Breeds in north-eastern N. A., Greenland, 
and northern parts of Old World; south in 
Oct. to winter, especially along coast from 
N. E. to Middle States, less commonly to 
S. C; north in April. Nests on ground; eggs 
4-5, gray-white spotted with yellow-brown. 
Song given when soaring in air. Spend most 
of time' on ground, w^here they run about 



846 



LAKK^. 



ver\' activeh^, squat lor concealment, rise 
when alarmed and move with a Hitting 
erratic flight; gregarious. Give a shrill 
double note when on the wing. 

378. PRAIRIE HORNED LARK. 
A little smaller than last and much 
paler above, nearh^ white about head, at 

Fig. 275 




Horned Lark. 

best faintly yellow. Young, mottled black 
and buit". Breeds in Mass. quite to coast, 
N. H., Vt., N. Y. and west to Mississippi 
Valley. Rare in Mass. in winter; south in 
Oct. as far as S. C; north in April. 



MAGPIES AND JAYS. 347 

379. HOYT HORNED LARK. 
A little paler than Horned Lark; yellow 
of throat confined to middle line; over eye 
white. Breeds in British America from 
west shore of Hudson Bay to Arctic coast; 
south in winter to Mich., Kan., Utah and 
Nev.; casually to Oiiio and N. Y. 

Fiij. 276 




American Magpie. 1-10. 

Magpies and Jays. 

Large birds with bright colors; wings 
short and rounded; tails long, often rounded. 
Cries, harsh, seldom musical. Intelligent 
and active, somewhat gregarious, not migra- 
tory. Flight, heavy and direct. Nests in 



MAGPIES AND JAYS. 



trees of sticks; eggs, 4-5, gray or bluish, 
mottled \vith darker. 

380. AMERICAN MAGPIE. 
Large, 20, iridescent black; scapularies, 
inner webs of secondaries and abdomen, 
white, fig. 276; northern and western N. A.; 
casual east to Mich, and northern 111. 

Vi^. 277 




="^^ 



Blue Jay. 1-6. 

381. BLUE JAY. 
Smaller, 12; head crested, blue above, 
white beneath, black and white markings 
on wings; tail, and about head as in fig. 277. 
Eastern N. A. from Fla. northward to 
Canada. Abundant in woodlands and about 



MAGPIES AND JAYS. 



349 



dwellings. With the harsh and well-known 
varied cries has a low song given in spring. 

382. FLORIDA BLUE JAY. 

A little smaller than last, and duller 
blue above. Fla. and Gulf coast to Tex. 

Fig. 278 




1-6. 



383.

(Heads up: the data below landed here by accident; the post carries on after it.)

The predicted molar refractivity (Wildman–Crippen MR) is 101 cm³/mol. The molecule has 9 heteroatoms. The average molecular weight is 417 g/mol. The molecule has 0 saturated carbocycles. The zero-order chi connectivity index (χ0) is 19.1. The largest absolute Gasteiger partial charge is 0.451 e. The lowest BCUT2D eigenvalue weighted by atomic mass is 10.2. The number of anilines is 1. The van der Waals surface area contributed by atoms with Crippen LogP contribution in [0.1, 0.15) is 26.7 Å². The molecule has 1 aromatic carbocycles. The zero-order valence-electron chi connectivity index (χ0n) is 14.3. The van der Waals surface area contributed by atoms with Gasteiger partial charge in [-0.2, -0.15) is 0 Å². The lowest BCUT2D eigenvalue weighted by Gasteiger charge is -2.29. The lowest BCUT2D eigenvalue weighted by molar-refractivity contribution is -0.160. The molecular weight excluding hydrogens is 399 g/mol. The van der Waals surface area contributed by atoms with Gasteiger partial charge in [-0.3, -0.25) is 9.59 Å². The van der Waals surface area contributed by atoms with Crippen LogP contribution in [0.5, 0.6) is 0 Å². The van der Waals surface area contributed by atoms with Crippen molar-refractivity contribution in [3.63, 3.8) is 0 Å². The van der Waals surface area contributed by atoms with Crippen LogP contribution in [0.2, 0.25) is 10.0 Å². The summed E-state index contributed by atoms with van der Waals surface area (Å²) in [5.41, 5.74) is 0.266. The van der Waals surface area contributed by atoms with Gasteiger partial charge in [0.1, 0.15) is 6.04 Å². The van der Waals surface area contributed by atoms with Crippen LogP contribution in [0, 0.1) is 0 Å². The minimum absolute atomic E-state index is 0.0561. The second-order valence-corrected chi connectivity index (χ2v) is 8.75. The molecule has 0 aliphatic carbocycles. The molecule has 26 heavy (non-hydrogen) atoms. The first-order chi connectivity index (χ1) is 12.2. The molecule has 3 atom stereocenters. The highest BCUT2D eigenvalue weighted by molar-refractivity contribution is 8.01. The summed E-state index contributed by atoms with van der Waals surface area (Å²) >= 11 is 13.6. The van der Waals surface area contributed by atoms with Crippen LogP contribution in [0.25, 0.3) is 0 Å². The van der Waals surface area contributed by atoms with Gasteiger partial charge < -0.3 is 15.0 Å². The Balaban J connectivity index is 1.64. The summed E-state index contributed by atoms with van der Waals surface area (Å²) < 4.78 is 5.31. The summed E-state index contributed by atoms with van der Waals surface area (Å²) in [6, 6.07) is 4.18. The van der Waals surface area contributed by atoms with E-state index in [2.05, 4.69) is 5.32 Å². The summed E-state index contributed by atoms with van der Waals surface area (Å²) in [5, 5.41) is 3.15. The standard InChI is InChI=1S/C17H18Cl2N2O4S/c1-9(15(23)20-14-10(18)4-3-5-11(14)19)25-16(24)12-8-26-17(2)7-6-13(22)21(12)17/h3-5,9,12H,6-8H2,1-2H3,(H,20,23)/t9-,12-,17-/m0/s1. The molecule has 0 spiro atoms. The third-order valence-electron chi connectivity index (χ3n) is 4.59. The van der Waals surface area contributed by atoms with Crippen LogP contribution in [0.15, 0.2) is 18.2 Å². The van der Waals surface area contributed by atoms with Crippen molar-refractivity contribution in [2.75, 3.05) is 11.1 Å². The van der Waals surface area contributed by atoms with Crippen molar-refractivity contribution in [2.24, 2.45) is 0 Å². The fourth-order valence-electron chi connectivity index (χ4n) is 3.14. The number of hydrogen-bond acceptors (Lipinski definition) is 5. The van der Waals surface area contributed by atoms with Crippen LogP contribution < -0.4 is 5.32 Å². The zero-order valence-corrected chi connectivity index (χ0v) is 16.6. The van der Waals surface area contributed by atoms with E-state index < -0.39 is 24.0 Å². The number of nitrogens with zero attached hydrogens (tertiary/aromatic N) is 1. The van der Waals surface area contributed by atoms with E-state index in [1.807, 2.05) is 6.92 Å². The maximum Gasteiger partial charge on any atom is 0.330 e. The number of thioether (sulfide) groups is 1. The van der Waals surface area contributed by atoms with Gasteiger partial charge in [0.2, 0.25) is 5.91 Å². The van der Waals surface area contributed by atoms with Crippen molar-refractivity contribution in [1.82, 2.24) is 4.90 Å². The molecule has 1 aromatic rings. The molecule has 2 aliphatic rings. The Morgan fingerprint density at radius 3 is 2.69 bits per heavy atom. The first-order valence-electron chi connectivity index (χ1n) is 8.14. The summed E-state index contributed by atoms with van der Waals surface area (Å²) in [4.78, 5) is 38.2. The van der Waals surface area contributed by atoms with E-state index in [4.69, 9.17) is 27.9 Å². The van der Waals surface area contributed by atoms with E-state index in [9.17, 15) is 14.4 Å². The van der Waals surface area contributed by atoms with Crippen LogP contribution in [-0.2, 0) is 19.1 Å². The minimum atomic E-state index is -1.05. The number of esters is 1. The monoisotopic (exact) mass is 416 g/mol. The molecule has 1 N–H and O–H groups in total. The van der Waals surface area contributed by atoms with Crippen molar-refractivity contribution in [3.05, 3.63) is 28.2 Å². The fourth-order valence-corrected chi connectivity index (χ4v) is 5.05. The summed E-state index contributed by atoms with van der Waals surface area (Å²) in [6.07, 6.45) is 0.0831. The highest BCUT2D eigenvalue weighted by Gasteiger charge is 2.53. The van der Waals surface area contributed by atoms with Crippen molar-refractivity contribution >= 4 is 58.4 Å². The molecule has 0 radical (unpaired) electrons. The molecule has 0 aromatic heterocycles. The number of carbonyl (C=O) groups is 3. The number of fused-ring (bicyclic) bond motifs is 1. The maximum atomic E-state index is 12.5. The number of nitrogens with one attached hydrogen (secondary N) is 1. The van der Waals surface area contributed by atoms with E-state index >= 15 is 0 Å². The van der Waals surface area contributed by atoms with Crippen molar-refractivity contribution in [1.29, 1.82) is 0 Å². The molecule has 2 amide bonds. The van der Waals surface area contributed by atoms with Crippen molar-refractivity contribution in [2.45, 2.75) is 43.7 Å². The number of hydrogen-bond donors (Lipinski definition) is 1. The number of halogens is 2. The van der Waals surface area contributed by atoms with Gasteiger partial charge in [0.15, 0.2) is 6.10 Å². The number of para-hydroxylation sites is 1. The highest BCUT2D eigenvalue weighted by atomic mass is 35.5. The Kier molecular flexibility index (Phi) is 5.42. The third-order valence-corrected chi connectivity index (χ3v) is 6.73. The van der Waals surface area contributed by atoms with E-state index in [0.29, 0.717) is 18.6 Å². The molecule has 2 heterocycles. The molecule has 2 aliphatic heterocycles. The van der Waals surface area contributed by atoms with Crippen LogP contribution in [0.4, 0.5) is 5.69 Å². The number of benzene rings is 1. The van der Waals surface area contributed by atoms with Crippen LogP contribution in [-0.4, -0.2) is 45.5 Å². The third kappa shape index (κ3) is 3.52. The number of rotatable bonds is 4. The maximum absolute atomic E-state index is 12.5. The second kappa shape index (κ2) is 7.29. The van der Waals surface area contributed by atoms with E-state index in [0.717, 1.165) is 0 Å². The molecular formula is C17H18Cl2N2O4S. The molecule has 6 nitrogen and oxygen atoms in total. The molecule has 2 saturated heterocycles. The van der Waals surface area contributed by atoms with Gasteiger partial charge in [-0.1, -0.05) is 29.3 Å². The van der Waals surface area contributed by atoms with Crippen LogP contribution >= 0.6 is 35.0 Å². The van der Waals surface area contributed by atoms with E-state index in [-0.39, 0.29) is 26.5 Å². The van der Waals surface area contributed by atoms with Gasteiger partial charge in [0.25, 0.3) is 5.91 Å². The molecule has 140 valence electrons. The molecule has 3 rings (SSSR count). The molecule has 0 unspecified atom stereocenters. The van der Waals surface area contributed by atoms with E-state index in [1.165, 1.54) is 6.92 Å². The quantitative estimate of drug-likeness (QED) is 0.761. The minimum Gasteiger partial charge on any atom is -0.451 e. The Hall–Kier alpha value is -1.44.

Florida Jay. 

FLORIDA JAY. 



Size of last, tail proportionately longer; 
no crest; dull blue above; band of darker 
streakings on breast, fig. 278. Scrub lands 
of Fla. Gregarious; not shy. Cries and 
general habits, very jay-like. 



350 :^IAGP1ES AND JAYS. 

384. CANADA JAY. 

Size of last, tail rounded; gray, darker 
on hind head; yellowish on top of head and 
hind neck, hg. 279. Frequents heavily 
wooded sections from northern Mich., north 

Fio-. 279 




Canada Jay. 1-8. 

to Arctic America. Very unsuspicious. 
Cries, varied but jay-like. 

385. LABRADOR JAY. 

Differs from last in having black of top 
and sides of head more extended forward. 
Coast of Labrador and Newfoundland. 



TITMICE. 



351 



Titmice. 

Small birds resembliDg Jjn^s in form. 
Nests in holes of trees; eg-gs, 6-7, white 
spotted with reddish. Food, chiefly small 
insects and their eggs. Plumage, usually 
long and tiuli'y. 

Fiff. 280 




Black-capped Chickadee. 1-3. 

386. BLACK-CAPPED CHICKADEE. 

Small, 5.60, gray above; w^iite beneath 
crown and throat, black; sides, reddish, 
especially in winter, figs. 280-281. Eastern 
N. A., north of Potomac and Ohio Valley. 
Note, cliick-a-dee-dee-dee, given with energ3^, 
a short squeaking chip w^hen disturbed and 



6o2 



TITMICE. 



other low conversational notes, a lon^ 
drawn cee-clee (given at all seasons, and 
often mistaken for the notes of the Phoebe), 
and a low, silvery song seldom heard. Flight, 
waverino: and unsteady. Nests, often placed 
in hole of decaying birches. 

Fig-. 281 







Black-capped Chickadee. 

CAROLINA CHICAKDEE. 

Smaller than last with line of demark- 
ation between black and white of breast 
more sharply defined, fig. 282. Southern 
States from N. Y. southward. Sings silvery